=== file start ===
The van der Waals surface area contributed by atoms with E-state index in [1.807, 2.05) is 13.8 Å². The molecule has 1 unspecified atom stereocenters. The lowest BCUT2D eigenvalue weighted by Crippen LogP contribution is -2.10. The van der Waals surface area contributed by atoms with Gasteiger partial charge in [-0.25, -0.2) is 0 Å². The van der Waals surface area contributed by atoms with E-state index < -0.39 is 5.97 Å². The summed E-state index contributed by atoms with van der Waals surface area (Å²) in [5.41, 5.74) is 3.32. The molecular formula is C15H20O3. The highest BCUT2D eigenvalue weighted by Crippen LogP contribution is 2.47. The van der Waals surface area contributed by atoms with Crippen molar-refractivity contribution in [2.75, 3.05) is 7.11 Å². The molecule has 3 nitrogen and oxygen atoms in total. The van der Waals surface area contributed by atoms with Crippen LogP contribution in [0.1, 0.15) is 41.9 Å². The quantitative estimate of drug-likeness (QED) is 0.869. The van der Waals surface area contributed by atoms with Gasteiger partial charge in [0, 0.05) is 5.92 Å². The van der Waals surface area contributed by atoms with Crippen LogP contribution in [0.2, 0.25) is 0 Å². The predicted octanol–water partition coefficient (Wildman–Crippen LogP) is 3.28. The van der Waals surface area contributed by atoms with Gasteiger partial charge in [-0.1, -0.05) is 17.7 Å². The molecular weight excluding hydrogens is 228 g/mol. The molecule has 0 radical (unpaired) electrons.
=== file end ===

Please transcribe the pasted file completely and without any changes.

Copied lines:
The van der Waals surface area contributed by atoms with E-state index in [1.807, 2.05) is 13.8 Å². The molecule has 1 unspecified atom stereocenters. The lowest BCUT2D eigenvalue weighted by Crippen LogP contribution is -2.10. The van der Waals surface area contributed by atoms with Gasteiger partial charge in [-0.25, -0.2) is 0 Å². The van der Waals surface area contributed by atoms with E-state index < -0.39 is 5.97 Å². The summed E-state index contributed by atoms with van der Waals surface area (Å²) in [5.41, 5.74) is 3.32. The molecular formula is C15H20O3. The highest BCUT2D eigenvalue weighted by Crippen LogP contribution is 2.47. The van der Waals surface area contributed by atoms with Crippen molar-refractivity contribution in [2.75, 3.05) is 7.11 Å². The molecule has 3 nitrogen and oxygen atoms in total. The van der Waals surface area contributed by atoms with Crippen LogP contribution in [0.1, 0.15) is 41.9 Å². The quantitative estimate of drug-likeness (QED) is 0.869. The van der Waals surface area contributed by atoms with Gasteiger partial charge in [0, 0.05) is 5.92 Å². The van der Waals surface area contributed by atoms with Crippen LogP contribution in [0.2, 0.25) is 0 Å². The predicted octanol–water partition coefficient (Wildman–Crippen LogP) is 3.28. The van der Waals surface area contributed by atoms with Gasteiger partial charge in [-0.1, -0.05) is 17.7 Å². The molecular weight excluding hydrogens is 228 g/mol. The molecule has 0 radical (unpaired) electrons.